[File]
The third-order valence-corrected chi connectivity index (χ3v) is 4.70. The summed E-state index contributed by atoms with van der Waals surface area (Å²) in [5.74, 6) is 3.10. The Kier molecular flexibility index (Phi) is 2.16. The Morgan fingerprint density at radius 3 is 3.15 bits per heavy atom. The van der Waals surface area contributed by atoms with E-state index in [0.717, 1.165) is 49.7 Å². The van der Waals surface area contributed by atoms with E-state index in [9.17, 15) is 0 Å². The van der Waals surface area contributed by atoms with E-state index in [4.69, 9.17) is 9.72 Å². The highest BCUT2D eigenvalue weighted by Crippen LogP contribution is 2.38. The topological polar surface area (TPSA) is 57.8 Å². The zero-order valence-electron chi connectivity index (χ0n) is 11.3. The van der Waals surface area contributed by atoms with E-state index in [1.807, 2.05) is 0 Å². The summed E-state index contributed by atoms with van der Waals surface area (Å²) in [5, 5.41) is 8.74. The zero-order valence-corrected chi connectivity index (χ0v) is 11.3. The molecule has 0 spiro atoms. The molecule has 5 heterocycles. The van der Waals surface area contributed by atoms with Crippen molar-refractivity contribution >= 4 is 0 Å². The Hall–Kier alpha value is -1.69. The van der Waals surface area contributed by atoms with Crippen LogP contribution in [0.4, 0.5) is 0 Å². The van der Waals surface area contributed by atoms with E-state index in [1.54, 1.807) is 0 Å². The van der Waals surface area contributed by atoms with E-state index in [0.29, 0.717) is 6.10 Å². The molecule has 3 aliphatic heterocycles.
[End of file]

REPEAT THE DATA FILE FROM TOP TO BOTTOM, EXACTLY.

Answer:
The third-order valence-corrected chi connectivity index (χ3v) is 4.70. The summed E-state index contributed by atoms with van der Waals surface area (Å²) in [5.74, 6) is 3.10. The Kier molecular flexibility index (Phi) is 2.16. The Morgan fingerprint density at radius 3 is 3.15 bits per heavy atom. The van der Waals surface area contributed by atoms with E-state index in [0.717, 1.165) is 49.7 Å². The van der Waals surface area contributed by atoms with E-state index in [9.17, 15) is 0 Å². The van der Waals surface area contributed by atoms with E-state index in [4.69, 9.17) is 9.72 Å². The highest BCUT2D eigenvalue weighted by Crippen LogP contribution is 2.38. The topological polar surface area (TPSA) is 57.8 Å². The zero-order valence-electron chi connectivity index (χ0n) is 11.3. The van der Waals surface area contributed by atoms with E-state index in [1.807, 2.05) is 0 Å². The summed E-state index contributed by atoms with van der Waals surface area (Å²) in [5, 5.41) is 8.74. The zero-order valence-corrected chi connectivity index (χ0v) is 11.3. The molecule has 0 spiro atoms. The molecule has 5 heterocycles. The van der Waals surface area contributed by atoms with Crippen molar-refractivity contribution >= 4 is 0 Å². The Hall–Kier alpha value is -1.69. The van der Waals surface area contributed by atoms with Crippen LogP contribution in [0.4, 0.5) is 0 Å². The van der Waals surface area contributed by atoms with E-state index in [1.54, 1.807) is 0 Å². The van der Waals surface area contributed by atoms with E-state index in [0.29, 0.717) is 6.10 Å². The molecule has 3 aliphatic heterocycles.